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Fifteen years after the great financial crisis of 2008, which shook the capitalist economic system in America and Europe to its foundations, the book “The New Man as Man Machine” presents, for the first time, the interrelationship of art and political economy in the Weimar Republic, the Soviet Union, and the United States of America during the interwar period. By taking a look back at the 1920s and 1930s, it attempts to better understand our own era and its well-founded fears with regard to globalization and a new global economic crisis.

Image above: Kliment Redko, Aufstand, 1924-25

This project focuses on how artists reacted to the central questions of the political economy in these three paradigmatic cultures and national economies of the interwar years. How did they deal in the United States, for example, with the question: Can free markets advance people’s “pursuit of happiness” better than the state in the form of a controlled capitalism or state capitalism? Is the process of consistently economizing and rationalizing all areas of life—as well as the technical-industrial progress, the deregulation, and the global effects of an international market that makes all traditional bonds, regions, and localities disappear—compatible with a dignified life? Or are there alternatives? Can a rational, socialist planned economy overcome the negative consequences of capitalism? Does the world of machines demand a new type of human being or is a humanizing of work on machines conceivable? Alternative models for a state-guided economy were developed in the Soviet Union. In the German Empire and the United States, National Socialism and the New Deal both began simultaneously in March 1933. Roosevelt, however, only planned a temporary suspension of the global market policy, while Hitler aimed for a permanent policy of autarky.

Max Beckmann, The Granate, 1915

George Grosz, Grey Day, 1921

While writing this book, the coordinates of world politics changed also dramatically. In February 2022 Russia invaded the Ukraine. We are currently experiencing a return of authoritarian regimes, right-wing populism, an impending trade war with customs duties, and growing xenophobia or even open racism. This is true for all three countries compared here. Parallel to the experience that Carl Einstein noted in 1930, definitions are once again shifting “imperceptibly” and “invisibly.” The long-forgotten novel It Can’t Happen Here by Sinclair Lewis (1935)—which describes, instead of Roosevelt’s reelection in 1936, the victory of a right-wing radical by the name of Berzelius (Buzz) Windrip, who establishes a fascist dictatorship— gained new topicality in America after Trump’s election victory and has been reprinted in Germany as well.

Piotr Wiljams, Portrait Meyerhold, 1925

Gustav Klucis, Spartakiade Moskau, 1928

From the perspective of today, it can therefore be shown that a society in a particular situation gets exactly the art it requires so as to reflect on its situation. For the period of time selected, this is the technology-affirming, streamlined art of Neue Sachlichkeit (New Objectivity) in Germany, while it corresponds with Precisionism in the United States, and with the dynamic urbanism of the Society of Easel Artists (OST) in the Soviet Union. Artists reacted to the great crisis of 1929 with Regionalism, Native Art, and Socialist Realism. All three art movements attempted to once again blur the hard contrasts of modern life and to address traditional values, such as a commitment to rural life, family, and community.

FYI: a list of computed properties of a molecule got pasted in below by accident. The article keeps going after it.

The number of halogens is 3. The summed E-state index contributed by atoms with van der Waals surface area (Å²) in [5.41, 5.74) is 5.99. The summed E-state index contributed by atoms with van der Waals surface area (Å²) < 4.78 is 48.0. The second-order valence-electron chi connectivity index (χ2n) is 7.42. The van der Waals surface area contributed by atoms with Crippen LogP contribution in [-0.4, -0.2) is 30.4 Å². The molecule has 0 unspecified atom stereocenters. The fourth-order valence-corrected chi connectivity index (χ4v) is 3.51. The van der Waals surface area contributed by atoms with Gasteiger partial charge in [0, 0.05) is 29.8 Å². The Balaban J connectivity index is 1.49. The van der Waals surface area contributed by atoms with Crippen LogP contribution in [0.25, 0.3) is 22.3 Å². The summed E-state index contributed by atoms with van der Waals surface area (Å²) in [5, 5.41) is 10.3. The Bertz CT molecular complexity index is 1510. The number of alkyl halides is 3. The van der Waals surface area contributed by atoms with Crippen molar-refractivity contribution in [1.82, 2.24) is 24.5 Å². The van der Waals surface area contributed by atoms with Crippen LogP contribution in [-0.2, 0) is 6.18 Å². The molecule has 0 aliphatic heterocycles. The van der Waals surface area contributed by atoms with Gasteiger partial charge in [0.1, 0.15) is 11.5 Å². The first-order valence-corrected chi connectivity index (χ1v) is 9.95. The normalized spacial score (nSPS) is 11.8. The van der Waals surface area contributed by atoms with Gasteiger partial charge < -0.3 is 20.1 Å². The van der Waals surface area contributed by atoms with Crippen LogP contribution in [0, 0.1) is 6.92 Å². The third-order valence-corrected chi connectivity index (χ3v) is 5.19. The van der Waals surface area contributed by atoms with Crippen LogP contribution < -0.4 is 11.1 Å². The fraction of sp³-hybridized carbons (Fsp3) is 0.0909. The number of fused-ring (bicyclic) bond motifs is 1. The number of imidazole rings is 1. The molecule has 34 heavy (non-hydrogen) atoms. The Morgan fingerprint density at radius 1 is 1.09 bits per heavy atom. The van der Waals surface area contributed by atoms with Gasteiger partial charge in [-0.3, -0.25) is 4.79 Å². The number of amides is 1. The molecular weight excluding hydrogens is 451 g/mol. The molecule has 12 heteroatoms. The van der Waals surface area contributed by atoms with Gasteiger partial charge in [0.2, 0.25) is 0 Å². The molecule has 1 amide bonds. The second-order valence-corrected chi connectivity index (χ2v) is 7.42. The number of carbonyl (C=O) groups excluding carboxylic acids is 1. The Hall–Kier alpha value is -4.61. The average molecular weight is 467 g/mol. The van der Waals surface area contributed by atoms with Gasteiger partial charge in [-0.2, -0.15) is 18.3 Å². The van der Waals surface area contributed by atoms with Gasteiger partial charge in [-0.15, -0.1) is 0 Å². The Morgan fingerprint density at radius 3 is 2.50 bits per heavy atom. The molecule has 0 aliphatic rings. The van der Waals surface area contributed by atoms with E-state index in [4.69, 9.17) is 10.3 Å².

O. Louis Guglielmi, Mental Geography, 1938

Philip Evergood, Dance Marathon, 1934

Eckhart J. Gillen, born 1947 in Karlsruhe (Germany), Art Historian, freelance Curator, received the Doctorate from the Faculty of Philosophy at the University of Heidelberg. He has organized numerous exhibitions and published widely on Russian, American, and German art of the twentieth century. Among his exhibition catalogs and books are German Art from Beckmann to Richter: Images of a Divided Country; Yale University Press 1997; Art of Two Germanys/Cold War Cultures 1945-1989, LACMA, Los Angeles, Berlin, Nuremberg (with Stephanie Barron) 2009; Art in Europe 1945-1968. Facing the Future, BOZAR, Brussels, ZKM, Karlsruhe, Pushkin Museum, Moscow (with Peter Weibel) 2016/17Flashes of the Future. The Art of the 68er’s, Ludwig Forum, Aachen (with Andreas Beitin, elected by AICA Germany for exhibition of the year 2018); Constructing the World. Art and Economy 1919-1939 in USA, Germany and Soviet Union, Kunsthalle Mannheim (with Ulrike Lorenz) 2018. Publications on German, Russian, and American art in the 20th century, including Feindliche Brüder? Der Kalte Krieg und die deutsche Kunst 1945-1990 (Hostile Brothers? The Cold War and German Art 1945-1990), Berlin 2009, and Der neue Mensch als Menschmaschine (The New Man as Man Machine), Bonn/Berlin 2023. Numerous distinctions, including AICA-USA 2009 for Best Thematic Museum Show, the Friedlieb Ferdinand Runge Award 2011 and Federal Cross of Merit 2022. Visiting lecturer for Art History at the Film University Konrad Wolf in Potsdam-Babelsberg.

This event is part of the monthly series “Flight or Fight. stories of artists under repression.”

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